42 Potency: Increased THC Content in Seized Marijuana PERCENT THC FROM 1983 TO 2009 10% 9% 8% 7% 6% 5% 4% 3% 2% 1% 0 Sources: The University of Mississippi Potency Monitoring Project ’85’90’95’00’05 Kevin A. Sabet, Ph.D.,

43 Long Term Effects of Marijuana Tobacco 32 23 17 15 11 9 8 5 AlcoholMarijuanaCocaineStimulantAnalgesicsPsychedelics Source: Wagner, F.A. & Anthony, J.C. From first drug use to drug dependence; developmental periods of risk for dependence upon cannabis, cocaine, and alcohol. Neuropsychopharmacology 26, 479-488 (2002). Heroin ESTIMATED PREVALENCE OF DEPENDENCE AMONG USERS

44 Dependence on or Abuse of Specific Illicit Drugs Persons 12 or Older, 2008 Substance Abuse and Mental Health Services Administration. (2009). O$ce of Applied Studies. Treatment Episode Data Set (TEDS): 2009 Discharges from Substance Abuse Treatment Services, DASIS. 1,411 Cocaine 4,199 Marijuana 1,716 Pain Relievers 126 Sedatives 175 Inhalants 282 Heroin 351 Stimulants 358 Hallucinogens 451 Tranquilizers

45 Increased Marijuana Treatment Admissions 1993 and 2007 PERCENT OF ADMISSIONS 60% 1993 2007 50% 40% 30% 20% 10% 0 Source: Treatment Episode Data Set, US Health and Human Services, 1993 & 2007 AlcoholCocaineHeroinMarijuana Kevin A. Sabet, Ph.D.,

46 Marijuana and Kids The adolescent brain is especially susceptible to marijuana use. That means that when kids use, they have a greater chance of addiction since their brains are being primed. If used regularly before 18, new research shows that IQ drops by 8 points at age 38, even when that person has stopped. Kevin A. Sabet, Ph.D.,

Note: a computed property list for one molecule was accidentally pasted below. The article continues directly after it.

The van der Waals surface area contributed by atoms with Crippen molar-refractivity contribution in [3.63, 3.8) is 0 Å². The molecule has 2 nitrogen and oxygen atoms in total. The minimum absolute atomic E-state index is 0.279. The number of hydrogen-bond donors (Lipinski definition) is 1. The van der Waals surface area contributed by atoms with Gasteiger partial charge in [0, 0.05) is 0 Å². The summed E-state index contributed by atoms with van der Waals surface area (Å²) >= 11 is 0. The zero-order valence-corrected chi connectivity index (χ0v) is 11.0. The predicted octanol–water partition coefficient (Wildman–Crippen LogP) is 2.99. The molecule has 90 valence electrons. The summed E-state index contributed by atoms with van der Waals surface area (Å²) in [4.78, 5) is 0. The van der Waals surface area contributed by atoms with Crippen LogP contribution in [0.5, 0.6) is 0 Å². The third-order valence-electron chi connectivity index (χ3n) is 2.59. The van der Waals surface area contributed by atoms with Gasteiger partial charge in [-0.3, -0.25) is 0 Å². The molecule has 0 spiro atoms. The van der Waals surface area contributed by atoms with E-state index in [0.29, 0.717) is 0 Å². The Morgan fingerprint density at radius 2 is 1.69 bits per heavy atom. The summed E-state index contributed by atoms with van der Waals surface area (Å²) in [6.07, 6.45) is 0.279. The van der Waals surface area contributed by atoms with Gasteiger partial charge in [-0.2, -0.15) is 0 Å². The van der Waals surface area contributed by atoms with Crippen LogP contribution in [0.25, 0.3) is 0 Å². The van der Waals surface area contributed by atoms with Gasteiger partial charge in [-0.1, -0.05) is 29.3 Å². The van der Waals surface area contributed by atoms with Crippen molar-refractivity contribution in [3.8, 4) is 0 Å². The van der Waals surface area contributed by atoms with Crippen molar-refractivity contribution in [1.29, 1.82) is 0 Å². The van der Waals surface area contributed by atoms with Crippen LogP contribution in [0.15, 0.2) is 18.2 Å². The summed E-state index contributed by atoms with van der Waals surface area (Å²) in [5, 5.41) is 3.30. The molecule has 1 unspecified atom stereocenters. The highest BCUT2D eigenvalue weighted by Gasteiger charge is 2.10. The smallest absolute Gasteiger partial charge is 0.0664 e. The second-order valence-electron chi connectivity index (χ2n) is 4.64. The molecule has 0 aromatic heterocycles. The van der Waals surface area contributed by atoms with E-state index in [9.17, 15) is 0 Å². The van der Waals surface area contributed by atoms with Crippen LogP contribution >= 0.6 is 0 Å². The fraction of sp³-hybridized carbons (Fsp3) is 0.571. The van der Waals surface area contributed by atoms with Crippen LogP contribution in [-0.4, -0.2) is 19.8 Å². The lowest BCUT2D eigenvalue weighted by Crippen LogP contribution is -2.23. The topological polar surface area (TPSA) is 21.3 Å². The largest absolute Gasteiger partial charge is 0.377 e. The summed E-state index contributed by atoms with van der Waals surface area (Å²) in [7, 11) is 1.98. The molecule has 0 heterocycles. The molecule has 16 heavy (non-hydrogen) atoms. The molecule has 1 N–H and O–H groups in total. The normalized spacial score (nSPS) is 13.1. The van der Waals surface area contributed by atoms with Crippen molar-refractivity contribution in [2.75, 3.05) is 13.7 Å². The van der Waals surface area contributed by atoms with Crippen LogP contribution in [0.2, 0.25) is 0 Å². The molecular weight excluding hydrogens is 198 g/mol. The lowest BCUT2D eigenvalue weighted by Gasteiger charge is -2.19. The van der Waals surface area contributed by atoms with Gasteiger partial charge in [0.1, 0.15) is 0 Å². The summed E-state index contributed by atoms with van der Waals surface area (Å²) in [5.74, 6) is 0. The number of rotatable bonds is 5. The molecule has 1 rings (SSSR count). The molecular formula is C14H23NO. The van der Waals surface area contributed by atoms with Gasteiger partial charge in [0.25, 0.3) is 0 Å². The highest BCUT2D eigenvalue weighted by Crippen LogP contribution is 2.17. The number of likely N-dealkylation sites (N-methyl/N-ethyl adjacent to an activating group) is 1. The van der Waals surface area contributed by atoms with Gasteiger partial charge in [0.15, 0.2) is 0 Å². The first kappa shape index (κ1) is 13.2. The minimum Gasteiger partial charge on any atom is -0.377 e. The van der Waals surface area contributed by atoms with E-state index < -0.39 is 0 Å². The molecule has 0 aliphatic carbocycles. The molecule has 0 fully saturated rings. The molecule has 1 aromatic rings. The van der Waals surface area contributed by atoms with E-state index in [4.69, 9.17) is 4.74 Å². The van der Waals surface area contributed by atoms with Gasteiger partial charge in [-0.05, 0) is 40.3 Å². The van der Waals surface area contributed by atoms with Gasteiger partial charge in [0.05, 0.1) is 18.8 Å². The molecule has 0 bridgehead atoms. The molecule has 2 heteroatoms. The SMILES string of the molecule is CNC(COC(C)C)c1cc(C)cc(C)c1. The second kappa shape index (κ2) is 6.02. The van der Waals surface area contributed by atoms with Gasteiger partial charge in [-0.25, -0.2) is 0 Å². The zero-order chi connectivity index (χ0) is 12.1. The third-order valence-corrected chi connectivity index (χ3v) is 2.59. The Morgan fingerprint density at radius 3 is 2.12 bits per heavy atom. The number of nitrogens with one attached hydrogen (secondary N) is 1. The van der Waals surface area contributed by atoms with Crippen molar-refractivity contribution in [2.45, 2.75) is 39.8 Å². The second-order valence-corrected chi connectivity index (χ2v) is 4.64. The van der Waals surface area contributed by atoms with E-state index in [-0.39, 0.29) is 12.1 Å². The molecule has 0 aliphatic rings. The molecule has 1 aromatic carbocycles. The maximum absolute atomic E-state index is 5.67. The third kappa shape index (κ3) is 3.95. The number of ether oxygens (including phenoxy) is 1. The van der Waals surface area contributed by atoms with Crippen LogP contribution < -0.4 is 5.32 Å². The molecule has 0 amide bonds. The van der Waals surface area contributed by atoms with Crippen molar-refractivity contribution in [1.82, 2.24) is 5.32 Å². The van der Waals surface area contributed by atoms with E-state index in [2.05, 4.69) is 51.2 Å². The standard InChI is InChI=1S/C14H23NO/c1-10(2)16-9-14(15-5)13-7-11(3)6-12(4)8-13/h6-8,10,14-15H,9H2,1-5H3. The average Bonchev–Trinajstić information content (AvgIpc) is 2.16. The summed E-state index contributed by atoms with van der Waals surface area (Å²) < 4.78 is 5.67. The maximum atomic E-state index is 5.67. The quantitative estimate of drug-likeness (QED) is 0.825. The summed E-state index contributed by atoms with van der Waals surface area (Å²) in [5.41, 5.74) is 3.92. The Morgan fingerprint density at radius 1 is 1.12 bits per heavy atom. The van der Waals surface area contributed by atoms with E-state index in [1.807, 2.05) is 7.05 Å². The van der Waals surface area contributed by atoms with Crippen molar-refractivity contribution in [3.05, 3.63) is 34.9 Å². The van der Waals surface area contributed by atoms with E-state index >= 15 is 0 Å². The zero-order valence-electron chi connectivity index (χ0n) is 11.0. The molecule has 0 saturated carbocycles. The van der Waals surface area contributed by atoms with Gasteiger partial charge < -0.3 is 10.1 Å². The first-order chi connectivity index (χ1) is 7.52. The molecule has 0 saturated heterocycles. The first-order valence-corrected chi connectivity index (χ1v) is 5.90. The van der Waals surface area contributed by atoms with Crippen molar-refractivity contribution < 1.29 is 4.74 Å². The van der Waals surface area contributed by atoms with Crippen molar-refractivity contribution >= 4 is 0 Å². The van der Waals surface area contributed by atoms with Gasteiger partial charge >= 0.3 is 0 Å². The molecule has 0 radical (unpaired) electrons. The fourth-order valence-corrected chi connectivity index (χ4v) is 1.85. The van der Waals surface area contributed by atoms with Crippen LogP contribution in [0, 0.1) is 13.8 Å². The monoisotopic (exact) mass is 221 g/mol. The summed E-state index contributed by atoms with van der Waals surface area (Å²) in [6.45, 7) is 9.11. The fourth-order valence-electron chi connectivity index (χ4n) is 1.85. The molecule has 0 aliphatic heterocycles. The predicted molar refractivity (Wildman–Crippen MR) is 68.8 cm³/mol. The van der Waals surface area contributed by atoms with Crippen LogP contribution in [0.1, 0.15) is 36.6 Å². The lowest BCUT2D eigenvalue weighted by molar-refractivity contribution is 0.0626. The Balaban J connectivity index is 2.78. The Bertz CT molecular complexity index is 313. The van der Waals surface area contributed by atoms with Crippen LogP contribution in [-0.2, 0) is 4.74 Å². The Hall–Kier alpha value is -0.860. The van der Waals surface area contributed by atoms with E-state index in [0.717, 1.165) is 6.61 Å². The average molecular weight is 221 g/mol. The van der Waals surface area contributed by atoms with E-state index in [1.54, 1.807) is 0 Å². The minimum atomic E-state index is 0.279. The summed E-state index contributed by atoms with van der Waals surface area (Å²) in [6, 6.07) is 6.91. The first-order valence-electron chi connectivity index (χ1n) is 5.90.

47 Medical Marijuana

48 Bypassing the FDA Process Before FDA approves a drug as medicine, testing is done to: Determine the benefits and risks of the drug Determine how it may interact with other drugs Assure standardization of the drug Determine the appropriate dosage levels Identify and monitor side effects Identify safe drug administration

49 Compassionate care increased access to marijuana? <5% Only 10% of card holders are cancer, HIV/AIDS, or glaucoma patients 90% are registered for ailments such as headaches and athlete’s foot

50 Compassionate care or increased access to marijuana? >80% Most card holders in CA and CO are white men between the ages of 17 and 35 No history of chronic illness History of Alcohol and Drug Use

51 That doesn’t mean that components in marijuana do not have medical properties. These are being scientifically developed.

52 Cannabis-Based Medicines Kevin A. Sabet, Ph.D.,  Sativex is in the process of being studied  Approved in Canada and across Europe  Administered via an oral spray  Research on the efficacy of cannabinoids is not focused on raw/crude marijuana, but in the individual components that may have medical use.

53 Let’s Not Go Back Here The Liggett Group: “If you are really and truly not going to sell [cigarettes] to children, you are going to be out of business in 30 years.” R. J. Reynolds: “Realistically, if our company is to survive and prosper, over the long term we must get our share of the youth market.” Kevin A. Sabet, Ph.D.,

54 Lorillard: “The base of our business is the high school student.” Phillip Morris: “Today's teenager is tomorrow's potential regular customer… Because of our high share of the market among the youngest smokers, Philip Morris will suffer more than the other companies from the decline in the number of teenage smokers.”

55 We Need to Remember We are right. We have the science on our side. We need to stay strategic in our messaging. We need to regain the middle in order to win the day. Kevin A. Sabet, Ph.D.,